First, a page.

Love and Romance
Love and Romance
In Shakespeare's plays, love and romance are often treated in ambiguous ways. Romantic love frequently ends in death, as in the tragedies, but such love may be presented in an idealized manner, shown to be courageous and unconditional. In Shakespeare's romantic comedies, the traditional comic ending featuring one or more marriages is often tempered by a more serious note, which questions the finality of that ending. Additionally, the so-called "romantic" comedies may feature a certain degree of tension between romantic and antiromantic elements. Marriage—typically viewed as the goal of romantic love—is also treated ambiguously by Shakespeare. In many of Shakespeare's comedies and tragedies, marriages are frequently disrupted by the husband's usually irrational fear of being cuckolded. Despite the taint on marriage by the specter of cuckoldry or by other subversions, marriage nevertheless occupies a central role in Shakespeare's work.
Evelyn Gajowski (1992) examines the qualities shared by Juliet (Romeo and Juliet), Desdemona (Othello), and Cleopatra (Antony and Cleopatra), maintaining that all three women give themselves freely to their beloveds without expecting or demanding any reciprocal emotion. Gajowski notes that the women, like the speaker in Shakespeare's sonnets, possess "the courage to love despite awareness of the vicissitudes of human existence." The romantic comedies treat love a bit differently than these tragedies. R. S. White (1981) demonstrates the way in which the finality of comic endings is often questioned in Shakespeare's romantic comedies. In Love's Labour's Lost, for example, the courtships of the couples are postponed when a death is announced; the men are required by their beloveds to undergo a period of self-examination before the relationships may resume. Similarly, Richard A. Levin (1985) observes that in Shakespeare's mature comedies, romantic elements are challenged by "antiromantic" elements. In these works, the conflict between love and fortune is often emphasized, Levin notes. Fortune—as either money or social status—is a "constant temptation" to lovers in these plays. While marriage is usually seen as the happy consummation of romantic love, it is often viewed in less-than-optimistic terms, many critics assert. B. J. Pendlebury (1975) maintains that while the early plays do portray marriage in an optimistic manner, the later plays' treatment of marriage often focuses on the male fear of being deceived by an adulterous wife. Coppélia Kahn (1981) offers a similar assessment, but also notes that even in many of the earlier plays, the threat of cuckoldry "lurks in the wings." Such a fear of cuckoldry stems from a variety of factors, Kahn explains, including the patriarchal marriage itself, where women are viewed as the sexual property of their husbands, and the double standard that permits husbands to have extramarital sex, but makes the perception of the husband's virility dependent on his wife's chastity. Other critics analyze the relevancy of Elizabethan marriage laws and customs to Shakespeare's treatment of matrimony. Ann Jennalie Cook (1991) offers a detailed discussion of Elizabethan betrothal contracts, elopements, annulments, and divorces. Cook highlights the social, legal, and economic punishments exacted for participating in unsanctioned behavior related to betrothals and marriages and then explores Shakespeare's representation of such irregular behavior in his plays. In conclusion, Cook comments that as Shakespeare treats this type of behavior in both negative and positive ways, there is no easy way to assess his own opinions on the matter. Similarly, Margaret Loftus Ranald (1979) demonstrates how Elizabethan issues such as betrothals, contracts, premarital intercourse, impediments to marriage, and the marriage ceremony itself are examined by Shakespeare in many plays in a variety of ways. Ranald observes that marriages form the conclusion to every comedy and typically emphasize social harmony; that marriage is treated both humorously and tragically in Shakespeare's poems; that in the tragedies, the subversion of marital relationships results in some form of disaster; and that in the last plays, Shakespeare places less of an emphasis on the particulars of marital law and instead celebrates "the kind of virtuous love that ends in marriage."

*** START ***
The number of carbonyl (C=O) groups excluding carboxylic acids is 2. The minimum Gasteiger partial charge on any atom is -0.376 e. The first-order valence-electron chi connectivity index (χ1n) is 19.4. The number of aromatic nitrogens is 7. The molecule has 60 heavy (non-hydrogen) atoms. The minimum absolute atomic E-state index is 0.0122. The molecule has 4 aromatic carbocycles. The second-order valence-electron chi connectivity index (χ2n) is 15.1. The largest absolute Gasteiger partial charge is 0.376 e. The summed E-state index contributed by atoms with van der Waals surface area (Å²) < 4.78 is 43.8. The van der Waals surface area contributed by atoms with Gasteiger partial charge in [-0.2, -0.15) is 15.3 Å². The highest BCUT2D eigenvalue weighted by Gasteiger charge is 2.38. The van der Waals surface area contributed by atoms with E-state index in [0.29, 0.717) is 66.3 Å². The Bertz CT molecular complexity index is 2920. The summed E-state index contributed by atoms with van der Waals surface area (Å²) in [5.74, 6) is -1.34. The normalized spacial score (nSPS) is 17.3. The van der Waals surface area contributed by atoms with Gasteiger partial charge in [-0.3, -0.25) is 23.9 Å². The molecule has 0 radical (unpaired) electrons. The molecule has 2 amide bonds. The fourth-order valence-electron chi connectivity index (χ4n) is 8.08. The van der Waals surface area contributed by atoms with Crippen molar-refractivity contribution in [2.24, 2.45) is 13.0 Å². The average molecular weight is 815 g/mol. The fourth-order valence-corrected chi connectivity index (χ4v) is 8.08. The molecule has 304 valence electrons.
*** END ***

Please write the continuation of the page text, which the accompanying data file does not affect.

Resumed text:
R. S. White (essay date 1981)
SOURCE: "Shakespeare's Mature Romantic Comedies," in 'Let Wonder Seem Familiar': Endings in Shakespeare's Romance Vision, Humanities Press, Inc., 1985, pp. 35-66.
[In the following essay, White studies the endings of Shakespeare's romantic comedies, maintaining that the playwright experiments with combining the finality of a comic ending with the "endless" nature of a romantic ending.]